Each morning that I ride my bike to work, I cross a very old stone bridge. Everytime I cross the hump of the bridge, I stand up on the pedals and look downriver. And on most mornings, a heron stands right at the edge of the icy, rushing water. The first couple of times, I parked my bike and walked back, hoping to take her photograph. But she startles when she sees me and flies away.
I was disappointed at first: I wanted to capture that sight and always have it and be able to prove that I saw a heron fishing in a wild river in Devon. But I have learned to treasure the glimpse that I have when she is there. The beautiful silver and grey and slate-blue and white plumage, the yellow beak and legs, burnished with cool winter morning sunlight. That utter stillness and concentration, yet awareness of everything round about. Her beauty and elegance. The graceful silhouette of her body and neck against the rocky bank and gnarled tree roots. And always the river flowing, coming from it’s source, rushing, hurrying to meet the sea.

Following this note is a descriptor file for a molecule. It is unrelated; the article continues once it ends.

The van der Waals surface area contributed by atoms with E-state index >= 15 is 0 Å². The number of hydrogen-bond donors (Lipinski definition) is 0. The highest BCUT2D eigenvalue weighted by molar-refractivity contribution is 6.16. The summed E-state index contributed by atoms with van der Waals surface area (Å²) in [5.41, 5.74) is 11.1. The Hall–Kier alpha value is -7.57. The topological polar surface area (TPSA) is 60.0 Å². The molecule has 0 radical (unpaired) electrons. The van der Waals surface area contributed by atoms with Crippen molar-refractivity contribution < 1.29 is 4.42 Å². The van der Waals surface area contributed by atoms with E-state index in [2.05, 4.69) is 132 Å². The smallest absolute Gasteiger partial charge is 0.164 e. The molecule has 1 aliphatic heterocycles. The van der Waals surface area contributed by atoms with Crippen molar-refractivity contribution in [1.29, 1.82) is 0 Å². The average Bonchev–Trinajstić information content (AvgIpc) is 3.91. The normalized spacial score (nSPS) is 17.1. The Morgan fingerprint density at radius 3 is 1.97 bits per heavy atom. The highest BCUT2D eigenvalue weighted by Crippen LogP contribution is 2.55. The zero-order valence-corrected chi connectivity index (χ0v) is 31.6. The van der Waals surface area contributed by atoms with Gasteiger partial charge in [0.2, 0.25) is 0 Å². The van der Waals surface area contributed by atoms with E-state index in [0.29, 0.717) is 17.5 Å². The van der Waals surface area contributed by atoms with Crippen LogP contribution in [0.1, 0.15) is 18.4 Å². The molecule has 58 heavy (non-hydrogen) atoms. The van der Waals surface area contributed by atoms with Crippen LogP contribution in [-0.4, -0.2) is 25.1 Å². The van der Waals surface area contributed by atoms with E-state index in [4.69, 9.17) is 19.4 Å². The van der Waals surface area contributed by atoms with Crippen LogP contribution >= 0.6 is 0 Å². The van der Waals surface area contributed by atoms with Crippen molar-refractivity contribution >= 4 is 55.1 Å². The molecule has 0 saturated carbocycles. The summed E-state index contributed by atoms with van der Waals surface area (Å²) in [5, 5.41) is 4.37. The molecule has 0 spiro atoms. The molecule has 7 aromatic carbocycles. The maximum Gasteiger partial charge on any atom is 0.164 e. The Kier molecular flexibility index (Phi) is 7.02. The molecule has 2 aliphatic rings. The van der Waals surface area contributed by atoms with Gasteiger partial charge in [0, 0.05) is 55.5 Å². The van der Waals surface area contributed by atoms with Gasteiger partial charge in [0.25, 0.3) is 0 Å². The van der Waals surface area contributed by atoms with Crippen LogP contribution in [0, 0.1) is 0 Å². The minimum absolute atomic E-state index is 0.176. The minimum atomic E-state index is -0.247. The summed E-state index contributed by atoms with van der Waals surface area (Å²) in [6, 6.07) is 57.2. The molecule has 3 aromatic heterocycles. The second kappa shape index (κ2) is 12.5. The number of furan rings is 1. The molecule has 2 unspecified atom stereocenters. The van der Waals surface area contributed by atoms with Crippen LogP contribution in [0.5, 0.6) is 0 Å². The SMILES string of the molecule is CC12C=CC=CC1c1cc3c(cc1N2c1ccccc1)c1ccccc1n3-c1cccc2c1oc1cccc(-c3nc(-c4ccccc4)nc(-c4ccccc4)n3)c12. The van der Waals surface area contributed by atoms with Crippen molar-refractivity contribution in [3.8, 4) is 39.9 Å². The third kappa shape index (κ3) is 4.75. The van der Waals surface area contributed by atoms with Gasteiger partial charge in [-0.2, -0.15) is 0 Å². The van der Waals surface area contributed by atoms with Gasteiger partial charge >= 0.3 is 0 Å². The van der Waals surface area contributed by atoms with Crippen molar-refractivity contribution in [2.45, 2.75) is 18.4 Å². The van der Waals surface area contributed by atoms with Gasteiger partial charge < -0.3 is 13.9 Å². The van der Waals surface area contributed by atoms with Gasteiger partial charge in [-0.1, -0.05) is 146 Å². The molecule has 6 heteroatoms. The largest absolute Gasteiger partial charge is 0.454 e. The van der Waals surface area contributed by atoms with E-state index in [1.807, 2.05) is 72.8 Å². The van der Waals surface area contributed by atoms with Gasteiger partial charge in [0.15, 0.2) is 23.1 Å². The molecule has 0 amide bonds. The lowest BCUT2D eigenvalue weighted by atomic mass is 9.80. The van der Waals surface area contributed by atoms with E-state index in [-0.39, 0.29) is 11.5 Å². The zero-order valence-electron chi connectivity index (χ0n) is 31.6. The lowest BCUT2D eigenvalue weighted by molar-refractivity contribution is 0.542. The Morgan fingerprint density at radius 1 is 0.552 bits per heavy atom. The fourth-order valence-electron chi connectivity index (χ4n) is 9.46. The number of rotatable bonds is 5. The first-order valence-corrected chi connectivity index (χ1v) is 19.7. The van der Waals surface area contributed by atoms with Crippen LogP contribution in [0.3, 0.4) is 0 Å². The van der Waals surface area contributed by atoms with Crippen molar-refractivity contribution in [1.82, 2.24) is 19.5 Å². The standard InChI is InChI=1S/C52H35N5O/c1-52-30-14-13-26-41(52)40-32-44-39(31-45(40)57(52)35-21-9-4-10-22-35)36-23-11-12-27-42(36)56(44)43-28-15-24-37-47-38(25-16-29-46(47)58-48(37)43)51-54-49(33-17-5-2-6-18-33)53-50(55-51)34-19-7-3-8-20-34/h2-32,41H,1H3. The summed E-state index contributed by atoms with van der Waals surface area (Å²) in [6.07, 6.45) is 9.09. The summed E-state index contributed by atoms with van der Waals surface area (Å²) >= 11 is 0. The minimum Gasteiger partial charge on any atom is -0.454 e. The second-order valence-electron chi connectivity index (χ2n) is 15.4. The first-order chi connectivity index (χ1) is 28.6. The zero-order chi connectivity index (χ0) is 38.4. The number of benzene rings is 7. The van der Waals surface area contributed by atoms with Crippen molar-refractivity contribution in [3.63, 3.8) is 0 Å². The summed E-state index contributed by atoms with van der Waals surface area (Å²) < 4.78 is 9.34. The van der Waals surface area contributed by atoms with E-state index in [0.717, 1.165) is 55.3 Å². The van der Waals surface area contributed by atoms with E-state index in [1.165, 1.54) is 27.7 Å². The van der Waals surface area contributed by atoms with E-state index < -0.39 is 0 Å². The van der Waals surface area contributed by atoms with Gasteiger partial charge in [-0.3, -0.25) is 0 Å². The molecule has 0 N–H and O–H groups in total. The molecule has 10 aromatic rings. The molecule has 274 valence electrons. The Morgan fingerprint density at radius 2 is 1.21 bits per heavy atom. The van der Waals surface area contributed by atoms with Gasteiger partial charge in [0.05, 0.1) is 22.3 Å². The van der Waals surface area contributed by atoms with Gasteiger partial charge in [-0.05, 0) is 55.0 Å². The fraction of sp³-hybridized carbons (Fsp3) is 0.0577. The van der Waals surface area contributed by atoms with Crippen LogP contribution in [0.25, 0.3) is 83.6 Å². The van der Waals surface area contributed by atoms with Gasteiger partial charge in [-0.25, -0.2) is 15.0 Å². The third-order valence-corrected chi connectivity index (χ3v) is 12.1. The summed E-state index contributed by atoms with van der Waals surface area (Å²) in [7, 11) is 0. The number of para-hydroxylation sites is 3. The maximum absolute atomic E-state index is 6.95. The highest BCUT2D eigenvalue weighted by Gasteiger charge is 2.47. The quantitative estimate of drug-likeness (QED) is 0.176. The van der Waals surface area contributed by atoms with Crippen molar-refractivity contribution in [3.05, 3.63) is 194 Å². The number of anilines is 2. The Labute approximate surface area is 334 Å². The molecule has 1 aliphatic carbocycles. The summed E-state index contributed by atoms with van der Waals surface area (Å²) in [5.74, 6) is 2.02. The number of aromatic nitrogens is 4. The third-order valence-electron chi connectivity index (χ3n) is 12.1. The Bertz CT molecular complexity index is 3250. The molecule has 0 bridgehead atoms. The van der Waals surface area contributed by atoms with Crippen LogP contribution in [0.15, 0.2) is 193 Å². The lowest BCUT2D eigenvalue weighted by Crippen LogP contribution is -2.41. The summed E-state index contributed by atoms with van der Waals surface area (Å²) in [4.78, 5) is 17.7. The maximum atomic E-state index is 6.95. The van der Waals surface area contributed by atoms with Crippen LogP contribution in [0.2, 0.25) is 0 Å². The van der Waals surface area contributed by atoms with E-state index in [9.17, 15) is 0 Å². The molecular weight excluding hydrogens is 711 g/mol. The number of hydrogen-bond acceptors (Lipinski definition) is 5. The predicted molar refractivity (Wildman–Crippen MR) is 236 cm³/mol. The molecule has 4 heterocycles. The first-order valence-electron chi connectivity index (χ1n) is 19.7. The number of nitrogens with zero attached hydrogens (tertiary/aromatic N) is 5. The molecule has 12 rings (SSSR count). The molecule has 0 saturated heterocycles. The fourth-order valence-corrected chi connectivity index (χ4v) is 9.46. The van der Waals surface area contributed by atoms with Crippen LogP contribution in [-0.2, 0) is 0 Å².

When I see the heron poised in the river, I hold the moment. The moment where here I am, riding through a cold winter morning with a chill wind on my face. All at once, I know all that the river has to tell, I can understand all that the trees have to say and I feel the deep, deep peace of the heron. If, as Mary Oliver says, prayer is the doorway into thanks and a silence in which another voice may speak, then this is my morning prayer.